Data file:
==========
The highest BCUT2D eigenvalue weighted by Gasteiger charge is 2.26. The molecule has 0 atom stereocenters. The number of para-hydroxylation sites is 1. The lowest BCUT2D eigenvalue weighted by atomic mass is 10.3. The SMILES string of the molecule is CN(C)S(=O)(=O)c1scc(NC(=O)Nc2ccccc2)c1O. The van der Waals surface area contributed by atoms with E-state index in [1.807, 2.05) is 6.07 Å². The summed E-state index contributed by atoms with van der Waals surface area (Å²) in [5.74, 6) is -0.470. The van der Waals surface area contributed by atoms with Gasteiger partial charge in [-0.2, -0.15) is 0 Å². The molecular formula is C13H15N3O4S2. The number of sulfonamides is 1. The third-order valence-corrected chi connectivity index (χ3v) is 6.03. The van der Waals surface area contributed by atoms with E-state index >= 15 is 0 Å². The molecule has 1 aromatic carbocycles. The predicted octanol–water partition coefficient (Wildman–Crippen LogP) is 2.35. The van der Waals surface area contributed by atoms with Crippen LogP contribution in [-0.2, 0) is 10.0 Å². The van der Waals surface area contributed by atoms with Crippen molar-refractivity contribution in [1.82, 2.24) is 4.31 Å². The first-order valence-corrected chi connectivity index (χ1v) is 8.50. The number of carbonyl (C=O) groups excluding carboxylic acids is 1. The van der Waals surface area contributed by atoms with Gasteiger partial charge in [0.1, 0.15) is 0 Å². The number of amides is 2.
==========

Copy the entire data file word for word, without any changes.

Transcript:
The highest BCUT2D eigenvalue weighted by Gasteiger charge is 2.26. The molecule has 0 atom stereocenters. The number of para-hydroxylation sites is 1. The lowest BCUT2D eigenvalue weighted by atomic mass is 10.3. The SMILES string of the molecule is CN(C)S(=O)(=O)c1scc(NC(=O)Nc2ccccc2)c1O. The van der Waals surface area contributed by atoms with E-state index in [1.807, 2.05) is 6.07 Å². The summed E-state index contributed by atoms with van der Waals surface area (Å²) in [5.74, 6) is -0.470. The van der Waals surface area contributed by atoms with Gasteiger partial charge in [-0.2, -0.15) is 0 Å². The molecular formula is C13H15N3O4S2. The number of sulfonamides is 1. The third-order valence-corrected chi connectivity index (χ3v) is 6.03. The van der Waals surface area contributed by atoms with E-state index >= 15 is 0 Å². The molecule has 1 aromatic carbocycles. The predicted octanol–water partition coefficient (Wildman–Crippen LogP) is 2.35. The van der Waals surface area contributed by atoms with Crippen LogP contribution in [-0.2, 0) is 10.0 Å². The van der Waals surface area contributed by atoms with Crippen molar-refractivity contribution in [1.82, 2.24) is 4.31 Å². The first-order valence-corrected chi connectivity index (χ1v) is 8.50. The number of carbonyl (C=O) groups excluding carboxylic acids is 1. The van der Waals surface area contributed by atoms with Gasteiger partial charge in [0.1, 0.15) is 0 Å². The number of amides is 2.